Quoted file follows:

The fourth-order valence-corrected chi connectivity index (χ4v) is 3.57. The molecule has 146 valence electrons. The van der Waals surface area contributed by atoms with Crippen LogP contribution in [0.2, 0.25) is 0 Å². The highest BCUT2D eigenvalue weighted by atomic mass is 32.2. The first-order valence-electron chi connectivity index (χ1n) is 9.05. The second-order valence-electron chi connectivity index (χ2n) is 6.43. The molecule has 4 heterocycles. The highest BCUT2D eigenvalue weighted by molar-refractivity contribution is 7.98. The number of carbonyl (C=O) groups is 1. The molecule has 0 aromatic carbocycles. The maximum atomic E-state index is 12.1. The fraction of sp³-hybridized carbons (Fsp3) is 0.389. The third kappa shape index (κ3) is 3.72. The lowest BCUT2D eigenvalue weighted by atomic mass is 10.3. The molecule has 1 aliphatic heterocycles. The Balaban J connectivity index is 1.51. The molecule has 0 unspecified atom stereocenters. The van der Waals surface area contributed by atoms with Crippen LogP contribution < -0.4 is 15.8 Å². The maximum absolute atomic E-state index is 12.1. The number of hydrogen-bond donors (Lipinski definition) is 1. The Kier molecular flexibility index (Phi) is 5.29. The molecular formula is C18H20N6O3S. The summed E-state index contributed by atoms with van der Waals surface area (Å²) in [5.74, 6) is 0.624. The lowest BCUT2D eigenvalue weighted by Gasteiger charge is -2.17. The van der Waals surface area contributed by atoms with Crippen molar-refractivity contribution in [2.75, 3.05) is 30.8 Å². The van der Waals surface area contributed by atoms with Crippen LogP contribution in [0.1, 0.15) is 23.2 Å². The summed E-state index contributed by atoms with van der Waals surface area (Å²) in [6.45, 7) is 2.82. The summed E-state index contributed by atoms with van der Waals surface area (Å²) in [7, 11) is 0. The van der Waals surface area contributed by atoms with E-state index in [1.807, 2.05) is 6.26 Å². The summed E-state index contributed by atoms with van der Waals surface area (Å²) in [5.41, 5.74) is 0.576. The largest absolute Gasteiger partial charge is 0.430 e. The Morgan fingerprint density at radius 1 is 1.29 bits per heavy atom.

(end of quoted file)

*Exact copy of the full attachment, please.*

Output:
The fourth-order valence-corrected chi connectivity index (χ4v) is 3.57. The molecule has 146 valence electrons. The van der Waals surface area contributed by atoms with Crippen LogP contribution in [0.2, 0.25) is 0 Å². The highest BCUT2D eigenvalue weighted by atomic mass is 32.2. The first-order valence-electron chi connectivity index (χ1n) is 9.05. The second-order valence-electron chi connectivity index (χ2n) is 6.43. The molecule has 4 heterocycles. The highest BCUT2D eigenvalue weighted by molar-refractivity contribution is 7.98. The number of carbonyl (C=O) groups is 1. The molecule has 0 aromatic carbocycles. The maximum atomic E-state index is 12.1. The fraction of sp³-hybridized carbons (Fsp3) is 0.389. The third kappa shape index (κ3) is 3.72. The lowest BCUT2D eigenvalue weighted by atomic mass is 10.3. The molecule has 1 aliphatic heterocycles. The Balaban J connectivity index is 1.51. The molecule has 0 unspecified atom stereocenters. The van der Waals surface area contributed by atoms with Crippen LogP contribution < -0.4 is 15.8 Å². The maximum absolute atomic E-state index is 12.1. The number of hydrogen-bond donors (Lipinski definition) is 1. The Kier molecular flexibility index (Phi) is 5.29. The molecular formula is C18H20N6O3S. The summed E-state index contributed by atoms with van der Waals surface area (Å²) in [5.74, 6) is 0.624. The lowest BCUT2D eigenvalue weighted by Gasteiger charge is -2.17. The van der Waals surface area contributed by atoms with Crippen molar-refractivity contribution in [2.75, 3.05) is 30.8 Å². The van der Waals surface area contributed by atoms with Crippen LogP contribution in [0.1, 0.15) is 23.2 Å². The summed E-state index contributed by atoms with van der Waals surface area (Å²) in [6.45, 7) is 2.82. The summed E-state index contributed by atoms with van der Waals surface area (Å²) in [7, 11) is 0. The van der Waals surface area contributed by atoms with E-state index in [1.807, 2.05) is 6.26 Å². The summed E-state index contributed by atoms with van der Waals surface area (Å²) in [5.41, 5.74) is 0.576. The largest absolute Gasteiger partial charge is 0.430 e. The Morgan fingerprint density at radius 1 is 1.29 bits per heavy atom.